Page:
Chapters two through five show Cochran-Smith’s evolving understanding of teaching as a learning problem in her own work in the 1980s and 1990s as a teacher educator and researcher. Together these essays refute popular conservative views of teacher education as a technical problem solvable through better training and testing. These essays bring to life Cochran-Smith’s three core ideas — the value of communities of inquiry, the value of taking an intellectual and political stance, and the importance of generating local knowledge — that stand at center of her conception of teacher education as a learning problem. Experiences of and dialogues among prospective teachers, experienced public school teachers, and university-based teacher educators show teachers collaborating as they learn to “teach against the grain” of given assumptions and practices in schools. Those same voices reveal that prospective teachers discover that teaching for social justice involves understanding that “teaching practice is tightly linked with knowledge and interpretive frameworks, on the one hand, and with politics and ideological commitments, on the other” (p. 66). Moving beyond colorblindness requires more than “lesson plans” on “basket making.” Teacher education must challenge teachers to examine issues of race, culture, and oppression in their daily classroom practice. Prospective teachers, she writes, must build a more critical knowledge of themselves, and of their students as learners situated in particular communities and histories. Finally, Cochran-Smith turns this lens on her own practice in teacher education. Pressed by colleagues and prospective teachers of color at the University of Pennsylvania, Cochran-Smith models how she began to “unlearn” racism as a White woman by learning to “read between the lines of [her] own courses and of the larger teacher education curriculum” where she discovered “a White European American construction of self-identity and ‘other’”(p. 98).

    Along with being learners in all these ways, teachers must be challenged to find their authentic voice and practice amid the many conflicting values present in schools and classrooms. For Cochran-Smith, this does not “politicize teaching” but recognizes rather that teaching is “already politicized” and requires teacher educators to make a fuller and deeper analysis of teaching as a political problem. Chapters six through eight examine the ways educators and policymakers construct the “outcomes question,” engage in polarizing “public talk” about professionalization and deregulation, and contest the multiple meanings of multicultural education that are shaped by various forces. Each essay reveals the underlying assumptions that lie beneath the surface of these political debates. Cochran-Smith is suspicious of any desire to calm these waters through consensus. Although the word “power” seldom appears in these pages, these essays are all about questions of power. Namely, which assumptions about the nature of teachers and learning will guide teacher-education reform? Whose critiques and purposes are silenced in the name of finding unity? These chapters refute the fact that teacher education is merely a policy problem concerned with correct implementation and expedient efficiency, one that denies that race, culture, equity, diversity, and justice are inherently part of the current debates about standards, content, and accountability.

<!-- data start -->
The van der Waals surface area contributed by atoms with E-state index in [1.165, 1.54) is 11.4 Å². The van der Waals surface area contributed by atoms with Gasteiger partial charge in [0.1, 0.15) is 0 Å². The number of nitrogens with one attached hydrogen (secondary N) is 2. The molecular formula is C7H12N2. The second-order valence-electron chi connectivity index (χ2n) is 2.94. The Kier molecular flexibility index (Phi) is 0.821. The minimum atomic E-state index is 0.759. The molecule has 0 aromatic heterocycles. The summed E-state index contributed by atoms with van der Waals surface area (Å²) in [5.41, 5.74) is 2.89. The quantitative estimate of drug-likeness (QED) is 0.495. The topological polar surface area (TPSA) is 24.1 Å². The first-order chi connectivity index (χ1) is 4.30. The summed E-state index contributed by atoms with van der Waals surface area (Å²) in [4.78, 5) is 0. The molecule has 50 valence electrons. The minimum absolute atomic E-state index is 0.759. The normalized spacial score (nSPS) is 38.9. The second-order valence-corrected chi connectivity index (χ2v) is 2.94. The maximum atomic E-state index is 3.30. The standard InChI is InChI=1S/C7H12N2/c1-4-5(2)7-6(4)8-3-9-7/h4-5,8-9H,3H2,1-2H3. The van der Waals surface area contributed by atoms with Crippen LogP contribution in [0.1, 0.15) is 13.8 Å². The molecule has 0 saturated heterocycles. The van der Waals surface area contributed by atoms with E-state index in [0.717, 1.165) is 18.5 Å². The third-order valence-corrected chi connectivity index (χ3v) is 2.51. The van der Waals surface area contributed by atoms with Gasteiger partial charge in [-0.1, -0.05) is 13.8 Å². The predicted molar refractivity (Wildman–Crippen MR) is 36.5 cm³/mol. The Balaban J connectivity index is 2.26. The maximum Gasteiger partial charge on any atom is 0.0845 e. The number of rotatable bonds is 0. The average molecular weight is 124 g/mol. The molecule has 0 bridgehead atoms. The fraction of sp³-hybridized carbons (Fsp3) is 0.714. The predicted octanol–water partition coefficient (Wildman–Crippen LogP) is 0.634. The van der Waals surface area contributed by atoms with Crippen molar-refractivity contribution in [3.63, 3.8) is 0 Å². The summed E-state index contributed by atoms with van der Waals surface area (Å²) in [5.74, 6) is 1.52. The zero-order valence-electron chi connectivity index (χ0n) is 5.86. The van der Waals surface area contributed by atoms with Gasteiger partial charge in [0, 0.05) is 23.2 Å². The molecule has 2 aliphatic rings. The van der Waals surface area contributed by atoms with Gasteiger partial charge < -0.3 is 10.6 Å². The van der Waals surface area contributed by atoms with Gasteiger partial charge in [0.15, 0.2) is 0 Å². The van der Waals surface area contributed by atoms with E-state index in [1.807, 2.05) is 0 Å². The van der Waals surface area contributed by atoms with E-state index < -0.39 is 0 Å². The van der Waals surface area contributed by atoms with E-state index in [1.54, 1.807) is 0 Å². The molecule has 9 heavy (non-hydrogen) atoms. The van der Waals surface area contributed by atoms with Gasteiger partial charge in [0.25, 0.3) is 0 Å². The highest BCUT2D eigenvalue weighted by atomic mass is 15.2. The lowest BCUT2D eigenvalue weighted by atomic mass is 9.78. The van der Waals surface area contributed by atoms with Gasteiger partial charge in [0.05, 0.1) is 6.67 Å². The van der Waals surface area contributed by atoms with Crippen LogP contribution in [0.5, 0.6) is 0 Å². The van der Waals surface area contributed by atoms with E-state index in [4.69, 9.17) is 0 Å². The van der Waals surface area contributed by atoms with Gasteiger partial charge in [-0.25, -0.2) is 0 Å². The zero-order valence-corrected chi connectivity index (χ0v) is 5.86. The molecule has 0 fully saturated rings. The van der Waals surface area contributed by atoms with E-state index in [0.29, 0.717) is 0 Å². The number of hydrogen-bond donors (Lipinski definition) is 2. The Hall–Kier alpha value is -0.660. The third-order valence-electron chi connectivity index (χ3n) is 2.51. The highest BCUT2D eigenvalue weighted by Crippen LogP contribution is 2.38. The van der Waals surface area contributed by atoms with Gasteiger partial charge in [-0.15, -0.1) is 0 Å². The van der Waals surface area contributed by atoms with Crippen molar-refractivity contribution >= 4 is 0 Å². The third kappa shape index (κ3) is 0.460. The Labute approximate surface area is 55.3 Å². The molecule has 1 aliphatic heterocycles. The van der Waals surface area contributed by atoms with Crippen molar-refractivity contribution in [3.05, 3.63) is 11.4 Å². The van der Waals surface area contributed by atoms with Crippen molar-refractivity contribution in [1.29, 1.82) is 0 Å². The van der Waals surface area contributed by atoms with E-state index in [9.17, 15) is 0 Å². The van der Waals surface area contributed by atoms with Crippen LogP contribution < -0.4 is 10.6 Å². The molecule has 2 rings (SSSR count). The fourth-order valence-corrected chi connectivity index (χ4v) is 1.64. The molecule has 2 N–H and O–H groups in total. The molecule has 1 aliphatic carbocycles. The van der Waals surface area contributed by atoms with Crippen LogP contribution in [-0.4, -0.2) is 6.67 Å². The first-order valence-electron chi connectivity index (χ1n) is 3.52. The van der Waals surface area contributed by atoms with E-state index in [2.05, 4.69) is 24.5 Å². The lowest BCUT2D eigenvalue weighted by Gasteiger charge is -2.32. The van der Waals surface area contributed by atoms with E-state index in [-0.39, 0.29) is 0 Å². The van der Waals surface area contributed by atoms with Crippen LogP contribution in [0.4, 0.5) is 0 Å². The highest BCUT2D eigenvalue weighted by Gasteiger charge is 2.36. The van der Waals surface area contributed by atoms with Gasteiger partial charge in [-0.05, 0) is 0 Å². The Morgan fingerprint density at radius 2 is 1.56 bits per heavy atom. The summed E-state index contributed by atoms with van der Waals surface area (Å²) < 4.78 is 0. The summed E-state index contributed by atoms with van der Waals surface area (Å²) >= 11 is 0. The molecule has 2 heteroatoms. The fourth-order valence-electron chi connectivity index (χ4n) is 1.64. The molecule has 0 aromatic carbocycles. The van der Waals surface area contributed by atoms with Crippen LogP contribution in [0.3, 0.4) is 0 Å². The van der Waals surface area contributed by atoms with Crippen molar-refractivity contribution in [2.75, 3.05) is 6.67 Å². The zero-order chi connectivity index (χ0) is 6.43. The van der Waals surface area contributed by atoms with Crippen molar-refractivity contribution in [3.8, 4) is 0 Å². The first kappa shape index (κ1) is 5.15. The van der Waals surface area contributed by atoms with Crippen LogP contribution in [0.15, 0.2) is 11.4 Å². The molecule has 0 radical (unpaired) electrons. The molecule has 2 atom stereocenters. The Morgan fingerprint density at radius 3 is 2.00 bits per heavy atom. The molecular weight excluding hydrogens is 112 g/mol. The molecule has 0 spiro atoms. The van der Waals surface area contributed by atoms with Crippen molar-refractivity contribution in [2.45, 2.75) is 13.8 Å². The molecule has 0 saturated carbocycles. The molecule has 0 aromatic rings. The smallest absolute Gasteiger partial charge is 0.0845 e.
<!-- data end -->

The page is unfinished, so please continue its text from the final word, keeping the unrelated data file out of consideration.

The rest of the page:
In her closing chapter, Cochran-Smith calls on teacher educators to be public intellectuals willing to redress conservative images of the highly qualified teacher and what it means to leave no child behind. She summons teacher educators to “strengthen the research base” on social justice in teacher education and “map forward and backward” across teacher-education programs, classroom practice, and student learning. Her short overview of “promising developments” in existing programs offers hope and possibility for a vision of education that “makes clear the necessity of a social justice agenda in a democratic and increasingly diverse society” (p. 168).

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    Book Notes

    Curriculum Work as a Public Moral Enterprise
    Edited by Rubén Gaztambide-Fernández and James T. Sears

    Walking the Road
    By Marilyn Cochran-Smith

    Charter Schools
    Edited by Liane Brouillette

    Surviving Inclusion
    By Kay Johnson Lehmann

    Young Children and Trauma
    Edited by Joy D. Osofsky